The footage also showed fish being thrown from a bucket off-board the boat. According to world-renowned expert, Dr Lynne Sneddon of the University of Gothenburg, this has detrimental effects not only for the animals but the environment also. She said: “Throwing fish overboard definitely should not happen. These fish could introduce disease and parasites and could negatively affect wild populations through competition, aggression or if able, pass their genes on.”
Royal seal of approval
The trout farm, Loch Etive, is operated by Dawnfresh Farming, with products marketed under the ‘R R Spink & Sons’ brand. It is the only trout farm to have been certified RSPCA Assured, after working with the RSPCA to develop their trout standards. With a royal seal of approval, R R Spink & Sons is reported to have supplied major supermarkets Tesco, Sainsbury’s and Marks & Spencer, as well as a number of luxury restaurants, hotels and country clubs across the UK and US.
Upon analysing the footage, Borthwick said: “Smaller fish can be seen falling through slats and into an empty hopper bucket. Without water, these fish are deliberately left to asphyxiate.”
He added: “For the majority of the recording there is no secondary check carried out by workers to ensure that the animals have been adequately stunned. As a result of this oversight I can see several clear instances where trout are flapping and showing signs of consciousness.”
A body of evidence
This is not the first time that Animal Equality has uncovered welfare abuses taking place in a fish slaughterhouse.
Up to 52 million farmed salmon and up to 25 million rainbow trout are reared and killed in the UK each year. In 2021, Animal Equality released footage captured covertly from within a salmon slaughterhouse operated by The Scottish Salmon Company.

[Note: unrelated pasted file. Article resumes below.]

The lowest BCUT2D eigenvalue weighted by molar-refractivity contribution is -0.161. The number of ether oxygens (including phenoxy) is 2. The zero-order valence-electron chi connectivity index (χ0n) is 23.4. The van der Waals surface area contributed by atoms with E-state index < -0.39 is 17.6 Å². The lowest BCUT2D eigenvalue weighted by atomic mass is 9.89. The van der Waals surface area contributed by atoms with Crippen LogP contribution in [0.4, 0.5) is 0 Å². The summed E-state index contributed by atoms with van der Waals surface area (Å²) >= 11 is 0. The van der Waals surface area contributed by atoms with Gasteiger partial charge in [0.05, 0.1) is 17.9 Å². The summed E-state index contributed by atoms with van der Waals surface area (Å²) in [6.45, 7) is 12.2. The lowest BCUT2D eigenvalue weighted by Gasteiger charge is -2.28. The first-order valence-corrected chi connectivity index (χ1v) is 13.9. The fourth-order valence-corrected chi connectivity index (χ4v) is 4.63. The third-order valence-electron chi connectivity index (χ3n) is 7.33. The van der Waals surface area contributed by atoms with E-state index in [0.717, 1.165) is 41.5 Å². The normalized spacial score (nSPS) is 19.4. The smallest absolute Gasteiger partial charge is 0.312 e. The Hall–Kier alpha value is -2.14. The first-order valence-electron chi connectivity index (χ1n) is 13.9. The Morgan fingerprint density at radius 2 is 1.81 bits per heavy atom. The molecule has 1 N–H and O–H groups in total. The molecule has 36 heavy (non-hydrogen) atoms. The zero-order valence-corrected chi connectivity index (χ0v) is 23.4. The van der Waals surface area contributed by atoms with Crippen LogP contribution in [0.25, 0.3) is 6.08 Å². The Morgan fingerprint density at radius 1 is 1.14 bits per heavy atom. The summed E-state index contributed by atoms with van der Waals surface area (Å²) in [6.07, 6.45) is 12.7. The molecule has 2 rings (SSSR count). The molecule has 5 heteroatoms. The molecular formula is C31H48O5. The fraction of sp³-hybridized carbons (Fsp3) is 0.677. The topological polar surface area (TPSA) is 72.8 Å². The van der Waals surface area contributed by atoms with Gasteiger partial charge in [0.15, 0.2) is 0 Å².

The footage revealed significant numbers of salmon showing signs of consciousness at the time of killing, as verified by world-leading aquatic animal scientists and veterinarians. Some fish had their gills cut while still conscious, and many had to be manually clubbed to ensure adequate stunning – in one case as many as seven times. Other live fish were shown being violently thrown to the ground by workers and left to asphyxiate.
The findings have been reported to the relevant authorities by law firm Advocates for Animals on behalf of Animal Equality.
Riddled with problems
Commenting on the aquaculture industry in Scotland, world-leading aquatic animal expert, Dr Lynne Sneddon of the Department of Biological and Environmental Sciences at the University of Gothenburg, said: “A major problem that must be tackled is the lack of oversight from regulatory bodies. We need to implement CCTV in all fish farms and slaughterhouses – where non-compliance data is released swiftly and publicly. We also need to mandate regular unannounced inspections in slaughterhouses, whether on-land or on boats. And we need better legal standards, and fast.”
She added: “Accreditations mean little currently as there is little transparency on how the accreditation is gained or maintained, and the Government cannot continue to rely on these schemes.”
What you can do
As consumers, we hold the power. We can end salmon and trout suffering, by changing what we buy and what we eat. Discover delicious plant-based alternatives today by exploring some of our favourite vegan recipes!
Scientists confirm that fish feel pain and suffer. Protect these sensitive beings by choosing plant-based alternatives to animal food products.
And, as constituents, we can call on politicians to do better. Join thousands of others by signing Animal Equality’s petition today, calling for increased legal protections for fish at the time of killing, mandatory CCTV in fish abattoirs, announced and unannounced inspections, and penalties for those found to be breaking the law.